At the age of 28 and in the third year of his stalled-stop-start F1 career, Bruno Senna has finally been presented with his big chance to make his own name for himself.

Still best – perhaps only? – known for being Ayrton Senna’s nephew and the bearer, for better or worse, of the most iconic surname in motor sport, it’s up to the Brazilian to prove in 2012 that he is on the sport on merit rather than on account of his undisputed fame or fortune. Like it or lump it, there’s a stigma attached to Bruno and he must be a Senna to remove it.

Williams, in doth-protest-too-much mantra, have insisted that Bruno was hired in preference to Rubens Barrichello purely on driving criteria. “We picked the final decision based on a number of factors ranging from the raw pace of a driver, consistency, tyre management, technical feedback, fitness, mental capacity and, most importantly, the impact the new driver would have on the team,” the team solemnly declared in a phone-in to invited journalists last month. But be that as it may – and there’s no question that Williams put Senna through a rigorous period of evaluation before and after Christmas at their Grove headquarters – it’s still difficult to believe that the knowledge his arrival would be wrapped in $10m worth of sponsorship money did not factor in their thinking.

How could it not? Williams are a business, not a charity, and there isn’t a business on the planet that wouldn’t be interested in an extra $10m on the balance sheet.

What was also telling on the day of Bruno’s appointment was the level of animated response the news, despite being widely expected, still generated. In modern parlance, it trended. As Tom Cary of the Daily Telegraph later noted, “This is the first clue that Williams made the right decision hiring him.” The team are on to a ratings bonanza.

But that doesn’t help Senna. Indeed, any acknowledgement that his signing is a PR and marketing coup for a team short of profitable publicity in recent times is merely another reason to doubt whether he would be on the grid without such an advantageous family connection. From the team’s perspective, reuniting with the Senna name was the no-brainer, logical choice. After the worst season in their history – and with Barrichello the only realistic alternative given Adrian Sutil’s court date in Munich – they had nothing else to lose. Offering a big chance to a hungry and potentially competitive driver whilst receiving a bountiful financial bonus up front amounted to a low-risk gamble very much worth taking.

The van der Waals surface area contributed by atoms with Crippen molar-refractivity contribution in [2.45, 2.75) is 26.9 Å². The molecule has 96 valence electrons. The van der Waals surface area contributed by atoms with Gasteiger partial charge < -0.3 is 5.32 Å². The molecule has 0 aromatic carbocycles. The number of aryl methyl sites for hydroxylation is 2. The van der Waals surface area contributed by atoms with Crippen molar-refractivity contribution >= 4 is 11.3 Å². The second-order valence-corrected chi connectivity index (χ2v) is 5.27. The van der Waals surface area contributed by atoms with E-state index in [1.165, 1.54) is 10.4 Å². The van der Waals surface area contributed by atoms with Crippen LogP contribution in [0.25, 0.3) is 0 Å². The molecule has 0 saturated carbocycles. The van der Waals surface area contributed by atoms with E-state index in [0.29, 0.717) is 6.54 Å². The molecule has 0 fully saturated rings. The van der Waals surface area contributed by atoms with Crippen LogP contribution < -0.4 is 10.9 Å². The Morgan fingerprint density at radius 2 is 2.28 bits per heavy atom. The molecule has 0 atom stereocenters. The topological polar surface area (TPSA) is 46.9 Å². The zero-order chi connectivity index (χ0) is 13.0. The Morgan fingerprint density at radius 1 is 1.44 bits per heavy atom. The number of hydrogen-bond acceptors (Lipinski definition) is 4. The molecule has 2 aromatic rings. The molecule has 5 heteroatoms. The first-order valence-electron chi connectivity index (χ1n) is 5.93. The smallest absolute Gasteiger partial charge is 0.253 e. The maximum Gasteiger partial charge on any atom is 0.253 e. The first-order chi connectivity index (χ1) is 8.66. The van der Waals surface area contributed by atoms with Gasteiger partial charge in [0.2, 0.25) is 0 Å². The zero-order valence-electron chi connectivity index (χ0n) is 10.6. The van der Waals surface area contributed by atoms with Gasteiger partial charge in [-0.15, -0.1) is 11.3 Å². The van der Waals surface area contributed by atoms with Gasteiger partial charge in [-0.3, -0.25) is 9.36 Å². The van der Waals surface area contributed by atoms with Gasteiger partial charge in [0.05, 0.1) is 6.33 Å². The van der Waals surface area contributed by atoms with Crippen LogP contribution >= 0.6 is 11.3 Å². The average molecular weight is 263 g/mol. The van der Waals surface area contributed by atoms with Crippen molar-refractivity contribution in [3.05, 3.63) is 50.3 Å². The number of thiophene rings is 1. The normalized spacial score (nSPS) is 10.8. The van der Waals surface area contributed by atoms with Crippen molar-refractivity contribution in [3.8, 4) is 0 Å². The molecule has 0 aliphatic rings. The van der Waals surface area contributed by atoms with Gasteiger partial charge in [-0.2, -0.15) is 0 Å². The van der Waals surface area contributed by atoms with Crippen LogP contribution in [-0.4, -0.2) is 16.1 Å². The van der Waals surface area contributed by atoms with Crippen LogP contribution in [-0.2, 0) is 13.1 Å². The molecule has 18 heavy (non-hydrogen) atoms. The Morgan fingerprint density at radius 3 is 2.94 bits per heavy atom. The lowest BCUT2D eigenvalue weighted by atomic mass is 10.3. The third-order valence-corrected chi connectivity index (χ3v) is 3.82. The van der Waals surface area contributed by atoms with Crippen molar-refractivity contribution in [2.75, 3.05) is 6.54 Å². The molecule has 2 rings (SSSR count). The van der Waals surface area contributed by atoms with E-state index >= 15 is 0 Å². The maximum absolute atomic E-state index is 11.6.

The onus, therefore, is firmly on Bruno to prove himself on track. Having entered the sport carrying the heavy burden of his family name, he is familiar with pressure and well versed in fielding questions about the demands of being his uncle’s nephew. Bruno is nobody’s fool and his intelligence will stand him in good stead in the year-long trial to come.

So, too, will his personable and articulate character. Universally popular and eager to please, he’ll settle in quickly at Grove and has sufficient technical understanding to adequately compensate for the loss of Barrichello’s feedback – a critical facet in such an inexperienced driver line-up. They money’s there, but so too is considerable potential.

To date, there have been only a few glimpses of his talent, but his top-10 qualification in Belgium last season was particularly tantalising. His spell at Renault rather fell away after that brief highlight, not least in the first-corner crash which followed a day later. Yet it’s worth reminding – as Senna duly did – that he was bereft of heavy-fuel running beforehand, just as he was denied any track and testing time before his stint at HRT. Such a handicap has been the bane of his F1 life: it was only a lack of testing that prevented him replacing Barrichelloat Brawn for their championship-winning season of 2009.

In general, Bruno showed up well against Vitaly Petrov last term, regularly out-qualifying the Russian during their eight races together, while his untidiness – he received three drive-through penalties in those eight races – could be reasonably attributed to his lack of track time and race experience. Roughly speaking, what he lacked he in consistency he made up for in pace before the Renault gave up on the 2011 season altogether. However, it’s also true to say that he never managed once, over the course of those eight events, to put together a full weekend of creditable performance.

As attention turns to 2012, this winter’s rigorous testing should serve him well; it also means he will arrive at Melbourne deprived of any excuses. It is, as it is for so many drivers on the grid, now or never for Senna. One salient difference to the norm is that beating his team-mate will not be sufficient. Maldonado, the very modest definition of a pay driver, represents such a low bar that Senna will need to leap far above the much-lamented Venezuelan if proof of merit is to be achieved.

Senna’s target must be to single-handedly drag Williams back into the top 10 – a tough task given that they fell behind Force India and Sauber last term, but one that an elite driver, such as a true Senna, would accept and relish.

A final thought: While Bruno’s presence on the grid is unequiovally connected to the past, his recruitment, undoubtedly financially motivated in part, has also been widely depicted as a sign of the current times. Were he to succeed at Williams, marrying money with performance, then he might well be the forerunner of the typical F1 driver of the future in a sport increasingly indistinct from big business.

If he can prove himself, Senna might prove to be the driver every team will seek in the near future: good enough to be on the grid on merit but, better still, a driver who also pays his way. Oh well.

Pete Gill

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